76. The successful end of the political transition in Somalia should act as a catalyst to address the root causes of piracy. I encourage the new Government to develop a comprehensive national counter-piracy strategy, working closely with the regional administrations and neighbouring States. This should include efforts to facilitate the development of skills necessary to earn sustainable incomes in such sectors as agriculture, livestock, fisheries and industry. I also call upon the Somali authorities to adopt appropriate counter-piracy legislation without further delay to ensure the effective prosecution of individuals suspected of piracy and to facilitate the transfer of prosecuted individuals elsewhere to Somalia. The new Government should proclaim an exclusive economic zone off the Somali coast in accordance with the 1982 United Nations Convention on the Law of the Sea.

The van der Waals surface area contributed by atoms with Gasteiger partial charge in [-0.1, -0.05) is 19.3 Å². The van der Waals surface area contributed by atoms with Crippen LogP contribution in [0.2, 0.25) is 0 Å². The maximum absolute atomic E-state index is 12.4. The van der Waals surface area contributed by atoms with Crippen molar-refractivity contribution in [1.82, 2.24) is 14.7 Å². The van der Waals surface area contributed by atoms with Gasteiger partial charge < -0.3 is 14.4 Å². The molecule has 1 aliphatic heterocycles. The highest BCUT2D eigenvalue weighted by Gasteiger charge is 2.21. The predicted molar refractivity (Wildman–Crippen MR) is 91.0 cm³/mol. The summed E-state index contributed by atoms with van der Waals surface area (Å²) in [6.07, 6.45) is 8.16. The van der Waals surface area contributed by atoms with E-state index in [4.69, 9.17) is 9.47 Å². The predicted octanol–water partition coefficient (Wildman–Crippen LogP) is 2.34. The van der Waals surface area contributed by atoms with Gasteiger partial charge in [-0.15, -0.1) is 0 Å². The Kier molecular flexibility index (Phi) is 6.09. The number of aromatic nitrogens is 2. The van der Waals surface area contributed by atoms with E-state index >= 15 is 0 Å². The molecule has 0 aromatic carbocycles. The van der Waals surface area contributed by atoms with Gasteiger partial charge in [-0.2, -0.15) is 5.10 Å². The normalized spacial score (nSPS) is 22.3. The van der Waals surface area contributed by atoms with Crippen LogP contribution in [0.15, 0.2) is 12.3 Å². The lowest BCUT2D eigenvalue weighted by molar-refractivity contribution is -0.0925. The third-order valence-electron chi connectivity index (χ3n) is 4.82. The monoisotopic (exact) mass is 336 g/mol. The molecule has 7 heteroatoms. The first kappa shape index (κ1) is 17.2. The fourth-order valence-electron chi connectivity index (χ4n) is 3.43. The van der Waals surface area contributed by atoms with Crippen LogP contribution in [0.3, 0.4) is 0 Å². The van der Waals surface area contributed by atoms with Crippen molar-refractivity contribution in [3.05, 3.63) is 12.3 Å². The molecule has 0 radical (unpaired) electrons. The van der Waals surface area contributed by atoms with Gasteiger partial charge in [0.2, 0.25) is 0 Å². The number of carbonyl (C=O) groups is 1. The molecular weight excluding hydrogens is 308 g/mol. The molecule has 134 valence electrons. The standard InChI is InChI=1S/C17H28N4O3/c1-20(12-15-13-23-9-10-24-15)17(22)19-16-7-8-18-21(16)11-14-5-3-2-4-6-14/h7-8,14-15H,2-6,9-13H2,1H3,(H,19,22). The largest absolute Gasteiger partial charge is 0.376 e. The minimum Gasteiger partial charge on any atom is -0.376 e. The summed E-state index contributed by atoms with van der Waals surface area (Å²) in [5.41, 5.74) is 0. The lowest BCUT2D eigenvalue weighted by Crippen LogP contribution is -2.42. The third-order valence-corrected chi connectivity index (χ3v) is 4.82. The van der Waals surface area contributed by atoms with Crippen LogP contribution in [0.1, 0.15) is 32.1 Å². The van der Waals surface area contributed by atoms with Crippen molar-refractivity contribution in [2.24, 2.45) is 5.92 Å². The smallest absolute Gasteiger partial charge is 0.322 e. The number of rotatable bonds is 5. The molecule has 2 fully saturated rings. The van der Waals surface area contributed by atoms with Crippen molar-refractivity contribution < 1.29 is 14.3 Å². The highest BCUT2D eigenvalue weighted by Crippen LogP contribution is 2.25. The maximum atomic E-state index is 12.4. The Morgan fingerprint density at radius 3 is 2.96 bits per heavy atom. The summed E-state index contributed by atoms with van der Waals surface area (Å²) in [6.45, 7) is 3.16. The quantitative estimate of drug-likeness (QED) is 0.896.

77. Although pirates’ proceeds decreased significantly in 2012 owing to a lower number of executed attacks, militias and parallel illicit activities sponsored by pirate money will continue to pose a threat to the stability and security of Somalia. It is imperative that pressure on Somali pirates and their business model be maintained.
The current lull in piracy activity in Somalia is, however, matched by a growing rise of violent robbery-style pirate attacks in West Africa’s Gulf of Guinea, often connected with other illicit activities of a transmaritime and transnational nature. The Security Council already held an open debate on piracy in West Africa in October 2011. For the first time, the upcoming debate within the Security Council will provide the opportunity for a joint and integrated discussion on piracy in both East and West Africa. Hopefully, it will also be capable to provide for an opportunity to confront these differing realities, identify their root causes and peculiarities and, most importantly, share the relevant lessons learned on the ground so far. We will closely follow the debate and report on its achievements, or failures, as soon as possible.